the-1975_2After making a name for themselves in 2013 with their self-titled album, British alternative band, The 1975, released their sophomore album, “I Like it When You Sleep, for you are so Beautiful yet so Unaware of it” on Friday, Feb. 26.

The album starts with a minute and a half long introduction, apply titled “The 1975.” With a climax of electronic sounds and background singing, the introduction shows the band’s blend of electronic, pop, alternative and rock influence.

Prior to the release, the band released four of the 17 songs  on the album. The songs, “Love Me,” “UGH!,” “Somebody Else” and “The Sound” come second, third, tenth and 13th on the album, respectively.

“Love Me” has a repetitive guitar riff as their main key to the song, but the lyrics discuss embracing their fans’ love and to oppose the narcissism of pop culture. “UGH!” talks about trying to quit an addiction but always turning back to it. While discussing such a dark topic, The 1975 uses more electronic beats, almost masking the reality of the song. It would have been better suited as an acoustic to show more emotional depth, rather than just another pop song. However, “The Sound” uses the lyric “Well I know when you’re around cause I know the sound, the sound of your heart.” The use of repetition works well in the piece, creating a catchy song. “Somebody Else,” nearly six minutes long, is a more emotional track, but lacks much lyrical variation.

Change of Heart” discusses falling out of love with someone. The music sounds calmer than most of their upbeat songs, creating a connection with the listener. “If I Believe You” is another example where a slower and acoustic song creates a stronger connection to the audience. The song itself talks about religion and calling to a higher power. While relatable or not, the song uses higher vocal range and a gospel sounding background to show raw emotion.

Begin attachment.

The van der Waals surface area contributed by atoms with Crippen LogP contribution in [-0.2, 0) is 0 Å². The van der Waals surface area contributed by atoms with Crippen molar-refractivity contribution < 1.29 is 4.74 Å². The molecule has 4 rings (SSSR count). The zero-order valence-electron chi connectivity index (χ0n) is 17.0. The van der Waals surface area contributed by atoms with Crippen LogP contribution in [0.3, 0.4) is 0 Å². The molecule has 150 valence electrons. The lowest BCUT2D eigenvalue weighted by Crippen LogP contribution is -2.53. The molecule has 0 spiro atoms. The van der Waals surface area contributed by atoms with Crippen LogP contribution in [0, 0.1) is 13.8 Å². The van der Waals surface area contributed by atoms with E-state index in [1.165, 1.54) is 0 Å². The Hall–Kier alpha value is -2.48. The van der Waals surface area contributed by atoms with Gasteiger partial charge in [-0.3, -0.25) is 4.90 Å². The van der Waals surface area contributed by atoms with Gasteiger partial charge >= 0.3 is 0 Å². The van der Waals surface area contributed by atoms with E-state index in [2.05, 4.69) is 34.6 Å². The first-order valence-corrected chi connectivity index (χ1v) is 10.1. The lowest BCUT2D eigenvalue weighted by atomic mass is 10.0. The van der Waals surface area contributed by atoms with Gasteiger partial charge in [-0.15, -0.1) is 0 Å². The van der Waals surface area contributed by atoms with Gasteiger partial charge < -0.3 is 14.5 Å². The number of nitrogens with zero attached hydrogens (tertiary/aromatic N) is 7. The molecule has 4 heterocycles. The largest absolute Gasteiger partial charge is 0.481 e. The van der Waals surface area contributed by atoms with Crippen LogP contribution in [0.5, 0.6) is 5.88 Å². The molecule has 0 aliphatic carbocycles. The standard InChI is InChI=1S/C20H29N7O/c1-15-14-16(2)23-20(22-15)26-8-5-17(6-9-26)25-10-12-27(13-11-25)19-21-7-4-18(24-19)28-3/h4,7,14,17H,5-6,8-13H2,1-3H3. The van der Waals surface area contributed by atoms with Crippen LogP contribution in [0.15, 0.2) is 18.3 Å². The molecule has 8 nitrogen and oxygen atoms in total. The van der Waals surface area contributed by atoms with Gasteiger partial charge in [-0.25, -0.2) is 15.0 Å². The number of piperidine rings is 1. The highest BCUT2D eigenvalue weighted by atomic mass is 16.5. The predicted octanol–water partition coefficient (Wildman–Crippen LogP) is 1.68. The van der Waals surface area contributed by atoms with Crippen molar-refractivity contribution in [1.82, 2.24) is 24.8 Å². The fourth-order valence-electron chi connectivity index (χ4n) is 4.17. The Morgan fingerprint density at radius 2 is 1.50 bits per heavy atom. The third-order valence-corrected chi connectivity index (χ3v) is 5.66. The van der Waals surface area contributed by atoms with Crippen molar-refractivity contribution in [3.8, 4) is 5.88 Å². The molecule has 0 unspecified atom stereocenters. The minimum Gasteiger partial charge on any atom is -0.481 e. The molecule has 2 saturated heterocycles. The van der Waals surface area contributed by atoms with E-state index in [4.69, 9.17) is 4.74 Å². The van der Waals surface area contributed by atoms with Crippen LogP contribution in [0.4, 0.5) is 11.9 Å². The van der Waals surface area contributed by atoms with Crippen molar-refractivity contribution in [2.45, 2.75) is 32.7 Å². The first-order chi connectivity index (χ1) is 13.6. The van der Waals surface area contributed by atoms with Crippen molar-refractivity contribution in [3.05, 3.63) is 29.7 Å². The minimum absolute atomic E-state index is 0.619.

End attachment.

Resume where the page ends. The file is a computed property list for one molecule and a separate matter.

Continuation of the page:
The seventh song, “Please Be Naked,” is entirely instrumental, introducing piano, guitar and electronic sounds. The song was a good place for an intermission. “Lostmyhead,” appearing eighth on the album, was a mix of instrumental and vocals. The two songs meshed well together in their fluidity.

On the contrary, “She’s American,” “This Must Be My Dream,” and “Paris,” which come fifth, 14th and 15th on the album, respectively, are all fast moving and upbeat songs that contribute to the flow of the album. “She’s American” contrasts American and British culture and “This Must Be My Dream” focuses on finding love. “Paris” is about meeting people who are mentally ill. While all of the songs deal with different topics, they are the more up beat and fun songs on the album.

In the end, the final two songs, “Nana” and “She Lays Down” were perfect endings to this album. In “Nana,” lead singer Matty Healy sings to acoustic guitar about the death of his grandma. While the lyrics are obviously somber, lines like “made in my room this simple tune, will always keep me closer to you,” were simplistic, but made an impact on the listener since it was heartfelt. The final song, “She Lays Down” is also entirely acoustic and beautifully tied together the whole album. In the end, Healy whispers, “that was it,” creating a cliché ending.

Overall, the album had a variation of meaningful lyrics and movement. Adjusting some of the lyrics to make songs more appealling would help add to the overall greatness of the album, but still this is a nice alternative album by The 1975.

The Hilights

Rating: 3.5 out of 5

Cost: $11.99 on iTunes

Album: I Like it When You Sleep, for you are so Beautiful yet so unaware of it



By Jack Rummler

Hey! I am Jack Rummler, and I am a third year staffer and the senior editor in chief. Things I enjoy on the regular include: oatmeal, photography and my dachshund. I have a passion for the environment and making people giggle.

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